'Face of Religious Studies' Brings Together a Department

UVA Today is highlighting the winners of the 2011 Leonard W. Sandridge Outstanding Contribution Awards. Today: Doug Burgess in the Department of Religious Studies. To see all of the stories, click here.

June 3, 2011 — For University of Virginia undergraduate students, the face of the Department of Religious Studies in the College of Arts & Sciences is Doug Burgess, the department's undergraduate secretary – and that face is always welcoming, supportive, fun, friendly and caring, according to more than a dozen students and professors who successfully nominated Burgess for a 2011 Leonard W. Sandridge Outstanding Contributor Award.

"Doug embodies a friendly, helpful un-bureaucratic demeanor that makes U.Va. students believe that anything is possible," fourth-year student Susy Schieffelin said.

At the end of her third year, Schieffelin decided to seek a second major in religious studies. Burgess responded with his can-do attitude, welcoming her interest and speedily making all the arrangements that would allow her to complete the major in her final two semesters, including outlining a schedule of needed classes, petitioning for other classes to count toward the major and helping her arrange an independent study.

As a result, "I can truly say that this year has been the highlight of my U.Va. experience," Schieffelin said, "and much of that can be attributed to Doug."

Schieffelin is among 15 religious studies majors who submitted testimonials supporting Burgess. The letters are filled with superlatives and appreciation of how Burgess has taken time, gone the extra mile and cared for students in numerous ways. 

"He is the most helpful and generous University employee that I have met thus far," Rosemary Han said. Other students cited his "sunny personality and superhuman efforts" to serve the students.

Augmenting his personal warmth, Burgess does several things to make the department – and his physical office space – a vibrant, inviting center that fosters relationships and community among students, staff and professors. Frequent food offerings bring the department together, from simple study-break bagels, cakes or cookies, to more elaborate feasts like a "Taco Day" that many students still talk about months after the event.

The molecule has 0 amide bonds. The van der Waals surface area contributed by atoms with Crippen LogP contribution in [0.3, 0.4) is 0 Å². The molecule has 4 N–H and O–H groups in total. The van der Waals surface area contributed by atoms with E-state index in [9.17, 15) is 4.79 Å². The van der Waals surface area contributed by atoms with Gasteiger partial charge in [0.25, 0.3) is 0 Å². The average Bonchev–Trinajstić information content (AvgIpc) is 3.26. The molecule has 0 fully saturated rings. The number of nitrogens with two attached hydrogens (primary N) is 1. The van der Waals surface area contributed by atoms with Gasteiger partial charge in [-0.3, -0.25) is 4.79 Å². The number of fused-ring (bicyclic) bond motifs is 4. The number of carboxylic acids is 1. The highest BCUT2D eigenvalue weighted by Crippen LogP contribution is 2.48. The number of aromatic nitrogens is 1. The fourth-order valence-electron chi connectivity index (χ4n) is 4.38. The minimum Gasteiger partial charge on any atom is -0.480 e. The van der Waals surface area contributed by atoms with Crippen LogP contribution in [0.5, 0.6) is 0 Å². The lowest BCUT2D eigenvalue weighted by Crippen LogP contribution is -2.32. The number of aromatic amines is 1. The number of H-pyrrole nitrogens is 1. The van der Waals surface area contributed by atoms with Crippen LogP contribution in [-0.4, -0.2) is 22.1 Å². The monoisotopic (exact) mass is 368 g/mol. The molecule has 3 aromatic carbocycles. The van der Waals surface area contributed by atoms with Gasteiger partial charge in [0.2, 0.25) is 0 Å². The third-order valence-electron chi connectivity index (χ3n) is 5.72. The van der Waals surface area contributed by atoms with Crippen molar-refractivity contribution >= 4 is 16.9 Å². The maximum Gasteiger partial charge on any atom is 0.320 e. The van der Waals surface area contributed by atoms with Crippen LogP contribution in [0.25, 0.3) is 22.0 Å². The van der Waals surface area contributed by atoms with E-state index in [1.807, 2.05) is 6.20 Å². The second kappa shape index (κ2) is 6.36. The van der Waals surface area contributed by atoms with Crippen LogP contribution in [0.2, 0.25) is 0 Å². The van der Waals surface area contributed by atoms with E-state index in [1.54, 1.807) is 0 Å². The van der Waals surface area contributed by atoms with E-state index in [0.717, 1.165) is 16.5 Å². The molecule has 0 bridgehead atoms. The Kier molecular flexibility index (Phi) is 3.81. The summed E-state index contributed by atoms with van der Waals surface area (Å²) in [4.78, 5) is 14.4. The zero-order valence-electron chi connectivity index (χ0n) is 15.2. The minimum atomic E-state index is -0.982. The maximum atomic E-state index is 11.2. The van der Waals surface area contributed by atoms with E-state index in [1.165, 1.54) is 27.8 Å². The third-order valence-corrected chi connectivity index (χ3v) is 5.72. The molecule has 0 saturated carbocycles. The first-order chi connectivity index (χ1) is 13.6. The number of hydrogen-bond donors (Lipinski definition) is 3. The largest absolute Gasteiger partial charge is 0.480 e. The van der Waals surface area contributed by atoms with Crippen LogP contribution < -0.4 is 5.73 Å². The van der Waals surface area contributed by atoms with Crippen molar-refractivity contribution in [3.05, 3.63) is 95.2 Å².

He's also famous for dispensing department news in witty, entertaining emails, making every one "something I look forward to reading," student Amy Rogers observed.

Burgess has long had a passion for photography [http://www.dougburgess.com/galleries/flash/blossomflash/index.html] and welcomes students to participate in photo projects, yet another way he brings the students together.

Such efforts and the related sense of community within the department led several students to cite a sense of "home within the university," an "anchor" and a sense of belonging to a "large family." 

"To my mind, Doug's most significant service has been to promote community among the department," student Patrick Derdall said.

"Doug has had a profound effect on the quality of life in our department," said Charles Mathewes, an associate professor of religious studies.

People like Burgess help make the U.Va. undergraduate experience feel like a small liberal arts college, student Denny Staples noted.

"In my four years at U.Va., I have not encountered another university employee more deserving of this award or more fully embodying its spirit," student Pratima Gopalakrishnan said.

— By Brevy Cannon

Media Contact

H. Brevy Cannon

Media Relations Associate Office of University Communications